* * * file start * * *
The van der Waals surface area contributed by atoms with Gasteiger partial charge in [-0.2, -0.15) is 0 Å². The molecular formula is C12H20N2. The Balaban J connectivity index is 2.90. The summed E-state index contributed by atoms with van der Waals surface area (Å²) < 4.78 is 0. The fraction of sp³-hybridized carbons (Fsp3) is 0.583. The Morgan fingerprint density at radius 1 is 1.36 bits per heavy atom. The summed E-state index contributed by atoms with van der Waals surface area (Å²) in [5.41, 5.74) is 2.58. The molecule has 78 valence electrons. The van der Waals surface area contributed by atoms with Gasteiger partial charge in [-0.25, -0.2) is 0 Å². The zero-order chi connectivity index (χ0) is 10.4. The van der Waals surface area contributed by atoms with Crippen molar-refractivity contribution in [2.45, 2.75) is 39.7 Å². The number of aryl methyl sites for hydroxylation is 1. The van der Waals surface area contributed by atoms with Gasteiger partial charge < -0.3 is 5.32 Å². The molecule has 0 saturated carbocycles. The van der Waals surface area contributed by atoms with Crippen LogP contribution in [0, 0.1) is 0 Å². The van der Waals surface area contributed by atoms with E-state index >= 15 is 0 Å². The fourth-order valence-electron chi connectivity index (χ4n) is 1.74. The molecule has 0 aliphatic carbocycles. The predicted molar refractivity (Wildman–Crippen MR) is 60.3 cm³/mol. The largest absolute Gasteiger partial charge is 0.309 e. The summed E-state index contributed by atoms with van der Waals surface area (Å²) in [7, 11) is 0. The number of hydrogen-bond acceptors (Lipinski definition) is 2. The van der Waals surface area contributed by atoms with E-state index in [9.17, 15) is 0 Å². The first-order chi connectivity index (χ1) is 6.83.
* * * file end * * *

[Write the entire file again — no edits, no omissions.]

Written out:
The van der Waals surface area contributed by atoms with Gasteiger partial charge in [-0.2, -0.15) is 0 Å². The molecular formula is C12H20N2. The Balaban J connectivity index is 2.90. The summed E-state index contributed by atoms with van der Waals surface area (Å²) < 4.78 is 0. The fraction of sp³-hybridized carbons (Fsp3) is 0.583. The Morgan fingerprint density at radius 1 is 1.36 bits per heavy atom. The summed E-state index contributed by atoms with van der Waals surface area (Å²) in [5.41, 5.74) is 2.58. The molecule has 78 valence electrons. The van der Waals surface area contributed by atoms with Gasteiger partial charge in [-0.25, -0.2) is 0 Å². The zero-order chi connectivity index (χ0) is 10.4. The van der Waals surface area contributed by atoms with Crippen molar-refractivity contribution in [2.45, 2.75) is 39.7 Å². The number of aryl methyl sites for hydroxylation is 1. The van der Waals surface area contributed by atoms with Gasteiger partial charge < -0.3 is 5.32 Å². The molecule has 0 saturated carbocycles. The van der Waals surface area contributed by atoms with Crippen LogP contribution in [0, 0.1) is 0 Å². The van der Waals surface area contributed by atoms with E-state index >= 15 is 0 Å². The fourth-order valence-electron chi connectivity index (χ4n) is 1.74. The molecule has 0 aliphatic carbocycles. The predicted molar refractivity (Wildman–Crippen MR) is 60.3 cm³/mol. The largest absolute Gasteiger partial charge is 0.309 e. The summed E-state index contributed by atoms with van der Waals surface area (Å²) in [7, 11) is 0. The number of hydrogen-bond acceptors (Lipinski definition) is 2. The van der Waals surface area contributed by atoms with E-state index in [9.17, 15) is 0 Å². The first-order chi connectivity index (χ1) is 6.83.